For managers, it is important to realize that the costs of a problematic employee go beyond the direct effects of that employee’s actions — bad behaviors of one employee spill over into the behaviors of other employees through peer effects. By under-appreciating these spillover effects, a few malignant employees can infect an otherwise healthy corporate culture.

History — and current events — are littered with outbreaks of misconduct among co-workers: mortgage underwriters leading up to the financial crisis, stock brokers at boiler rooms such as Stratton Oakmont, and cross-selling by salespeople at Wells Fargo.

The information is here.

Monday, January 15, 2018

The media needs to do more to elevate a national conversation about ethics

Arthur Caplan
Originally December 21, 2017

Here is an excerpt:

Obviously unethical conduct has been around forever and will be into the foreseeable future. That said, it is important that the leaders of this nation and, more importantly, those leading our key institutions and professions reaffirm their commitment to the view that there are higher values worth pursuing in a just society. The fact that so many fail to live up to basic values does not mean that the values are meaningless, wrong or misplaced. They aren’t. It is rather that the organizations and professions where the epidemic of moral failure is burgeoning have put other values, often power and profits, ahead of morality.

There is no simple fix for hypocrisy. Egoism, the gross abuse of power and self-indulgence, is a very tough moral opponent in an individualistic society like America. Short-term reward is deceptively more attractive then slogging out the virtues in the name of the long haul. If we are to prepare our children to succeed, then attending to their moral development is as important as anything we can do. If our leaders are to truly lead then we have to reward those who do, not those who don’t, won’t or can’t. Are we?

The article is here.

Monday, January 8, 2018

Advocacy group raises concerns about psychological evaluations on hundreds of defendants

Keith L. Alexander
The Washington Post
Originally published December 14, 2017

A District employee who has conducted mental evaluations on hundreds of criminal defendants as a forensic psychologist has been removed from that role after concerns surfaced about her educational qualifications, according to city officials.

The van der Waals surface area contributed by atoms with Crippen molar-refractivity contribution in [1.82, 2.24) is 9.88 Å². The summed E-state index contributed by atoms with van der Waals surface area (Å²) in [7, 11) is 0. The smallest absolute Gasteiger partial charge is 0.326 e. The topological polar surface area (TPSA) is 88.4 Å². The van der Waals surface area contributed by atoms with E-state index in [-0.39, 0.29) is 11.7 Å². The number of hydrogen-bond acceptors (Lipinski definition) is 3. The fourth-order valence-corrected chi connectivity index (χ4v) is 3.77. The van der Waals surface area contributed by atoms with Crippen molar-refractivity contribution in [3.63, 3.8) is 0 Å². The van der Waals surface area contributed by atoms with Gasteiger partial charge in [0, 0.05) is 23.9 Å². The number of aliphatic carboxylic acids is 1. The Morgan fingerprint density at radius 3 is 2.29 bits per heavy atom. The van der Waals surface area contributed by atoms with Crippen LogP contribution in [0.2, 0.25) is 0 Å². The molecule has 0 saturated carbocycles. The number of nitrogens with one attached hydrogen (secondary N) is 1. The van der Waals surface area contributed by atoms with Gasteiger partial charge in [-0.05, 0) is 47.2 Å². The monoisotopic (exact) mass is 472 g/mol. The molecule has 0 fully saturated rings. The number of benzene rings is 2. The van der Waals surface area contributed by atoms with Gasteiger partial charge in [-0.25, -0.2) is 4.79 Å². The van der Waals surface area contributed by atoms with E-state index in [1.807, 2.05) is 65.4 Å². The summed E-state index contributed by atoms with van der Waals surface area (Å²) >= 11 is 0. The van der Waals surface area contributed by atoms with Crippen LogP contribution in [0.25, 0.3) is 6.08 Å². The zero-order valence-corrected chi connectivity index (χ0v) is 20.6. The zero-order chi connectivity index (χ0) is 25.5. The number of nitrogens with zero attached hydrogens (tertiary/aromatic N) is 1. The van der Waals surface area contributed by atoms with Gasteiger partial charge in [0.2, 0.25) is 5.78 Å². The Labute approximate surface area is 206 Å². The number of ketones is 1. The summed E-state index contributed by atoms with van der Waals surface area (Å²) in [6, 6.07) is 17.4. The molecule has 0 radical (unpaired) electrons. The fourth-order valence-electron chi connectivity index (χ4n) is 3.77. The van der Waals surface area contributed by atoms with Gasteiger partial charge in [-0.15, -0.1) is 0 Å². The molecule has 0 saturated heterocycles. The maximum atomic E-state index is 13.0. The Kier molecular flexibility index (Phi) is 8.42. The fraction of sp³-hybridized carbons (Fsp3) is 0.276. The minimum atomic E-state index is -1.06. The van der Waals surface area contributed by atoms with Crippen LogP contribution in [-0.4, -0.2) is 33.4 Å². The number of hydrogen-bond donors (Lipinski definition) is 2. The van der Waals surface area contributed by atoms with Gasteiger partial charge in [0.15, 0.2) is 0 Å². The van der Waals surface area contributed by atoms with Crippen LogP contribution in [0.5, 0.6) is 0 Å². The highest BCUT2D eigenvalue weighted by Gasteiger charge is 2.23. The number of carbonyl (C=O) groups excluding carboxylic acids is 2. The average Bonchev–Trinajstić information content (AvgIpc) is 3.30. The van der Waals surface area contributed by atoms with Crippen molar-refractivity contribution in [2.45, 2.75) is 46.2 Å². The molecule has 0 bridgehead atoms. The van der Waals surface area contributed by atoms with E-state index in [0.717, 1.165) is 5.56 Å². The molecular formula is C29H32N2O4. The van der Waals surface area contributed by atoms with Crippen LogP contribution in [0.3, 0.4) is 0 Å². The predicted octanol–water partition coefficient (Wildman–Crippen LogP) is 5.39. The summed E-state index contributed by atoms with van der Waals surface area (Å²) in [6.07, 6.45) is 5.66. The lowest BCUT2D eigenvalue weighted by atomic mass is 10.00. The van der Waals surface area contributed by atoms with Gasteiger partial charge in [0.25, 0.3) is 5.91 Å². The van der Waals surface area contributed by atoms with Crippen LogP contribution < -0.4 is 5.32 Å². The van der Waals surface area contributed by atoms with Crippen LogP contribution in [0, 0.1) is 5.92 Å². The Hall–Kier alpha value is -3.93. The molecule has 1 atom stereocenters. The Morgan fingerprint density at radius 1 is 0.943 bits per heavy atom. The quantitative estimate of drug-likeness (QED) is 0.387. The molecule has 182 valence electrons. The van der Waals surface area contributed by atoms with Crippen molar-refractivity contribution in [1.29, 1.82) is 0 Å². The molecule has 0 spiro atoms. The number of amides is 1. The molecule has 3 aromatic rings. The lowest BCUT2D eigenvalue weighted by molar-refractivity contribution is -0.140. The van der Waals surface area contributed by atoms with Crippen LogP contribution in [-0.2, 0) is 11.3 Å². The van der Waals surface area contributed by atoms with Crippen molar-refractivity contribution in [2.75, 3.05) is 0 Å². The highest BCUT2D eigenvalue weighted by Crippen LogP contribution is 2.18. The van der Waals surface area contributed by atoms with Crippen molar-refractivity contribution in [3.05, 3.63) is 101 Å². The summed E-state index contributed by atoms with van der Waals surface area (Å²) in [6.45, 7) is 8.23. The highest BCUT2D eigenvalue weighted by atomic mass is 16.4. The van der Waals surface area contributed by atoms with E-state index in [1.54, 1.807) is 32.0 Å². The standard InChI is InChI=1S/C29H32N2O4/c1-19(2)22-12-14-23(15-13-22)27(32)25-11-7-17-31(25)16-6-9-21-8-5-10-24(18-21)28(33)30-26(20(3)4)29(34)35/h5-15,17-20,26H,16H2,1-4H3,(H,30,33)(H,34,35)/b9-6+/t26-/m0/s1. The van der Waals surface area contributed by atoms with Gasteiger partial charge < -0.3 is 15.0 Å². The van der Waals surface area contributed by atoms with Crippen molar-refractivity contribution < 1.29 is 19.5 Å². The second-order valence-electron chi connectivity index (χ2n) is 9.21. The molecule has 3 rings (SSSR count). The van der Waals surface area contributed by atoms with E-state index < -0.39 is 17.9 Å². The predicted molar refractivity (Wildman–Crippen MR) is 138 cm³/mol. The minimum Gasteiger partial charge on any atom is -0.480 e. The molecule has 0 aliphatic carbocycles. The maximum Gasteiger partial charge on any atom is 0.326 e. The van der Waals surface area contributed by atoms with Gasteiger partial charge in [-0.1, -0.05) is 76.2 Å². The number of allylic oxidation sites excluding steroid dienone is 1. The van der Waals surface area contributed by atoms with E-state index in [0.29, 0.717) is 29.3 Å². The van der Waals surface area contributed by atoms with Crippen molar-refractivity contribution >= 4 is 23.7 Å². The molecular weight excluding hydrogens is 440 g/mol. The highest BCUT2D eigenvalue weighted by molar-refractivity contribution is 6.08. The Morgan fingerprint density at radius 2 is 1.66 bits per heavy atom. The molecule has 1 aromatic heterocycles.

Officials with the District’s Department of Health said Reston N. Bell was not qualified to conduct the assessments without the help or review of a supervisor. The city said it had mistakenly granted Bell, who was hired in 2016, a license to practice psychology, but this month the license was downgraded to “psychology associate.”

Although Bell has a master’s degree in psychology and a doctorate in education, she does not have a PhD in psychology, which led to the downgrade.

The article is here.

Monday, April 25, 2016

The Strict Liability Standard and Clinical Supervision

Paul D. Polychronis & Steven G. Brown
Professional Psychology: Research and Practice, Vol 47(2), Apr 2016, 139-146.


Clinical supervision is essential to both the training of new psychologists and the viability of professional psychology. It is also a high-risk endeavor for clinical supervisors because of regulations in many states that impose a strict liability standard on supervisors for supervisees’ conduct. Applied in the context of tort law, the concept of strict liability makes supervisors responsible for supervisees’ actions without having to establish that a given supervisor was negligent or careless. Consequently, in jurisdictions where the strict liability standard is used, it is virtually inevitable that clinical supervisors will be named in civil suits over a supervisee’s actions regardless of whether a supervisor has been appropriately conscientious. In cases of supervisee misconduct, regulations in 27 of 51 jurisdictions (the 50 states plus the District of Columbia) generally hold clinical supervisors fully responsible for supervisees’ actions in a professional realm regardless of the nature of the supervisees’ misbehavior. Some examples are provided of language from these state regulations. The implications of this current reality are discussed. Altering the regulatory approach to clinical supervision is explored to reduce risk to clinical supervisors that is beyond their reasonable control. Recommendations for conducting clinical supervision and corresponding risk-management practices are suggested to assist clinicians in protecting themselves if practicing in a jurisdiction that uses the strict liability standard in regulations governing clinical supervision.

The article is here.

Sunday, February 9, 2014

Strengthening the Ethical Culture of Your Organization Should Be a Priority

By Barbara Richman

According to the 2011 National Business Ethics Survey, a report published by the Ethics Resource Center, the ethical culture of the American workplace is in transition. The survey, the seventh since 1994, was conducted for the purpose of understanding how employees at all levels view ethics and compliance at work.

Its overall results send mixed signals to employers. While positive indicators are included in the findings, they are clouded by “ominous warning signs of a potentially significant ethics decline ahead.”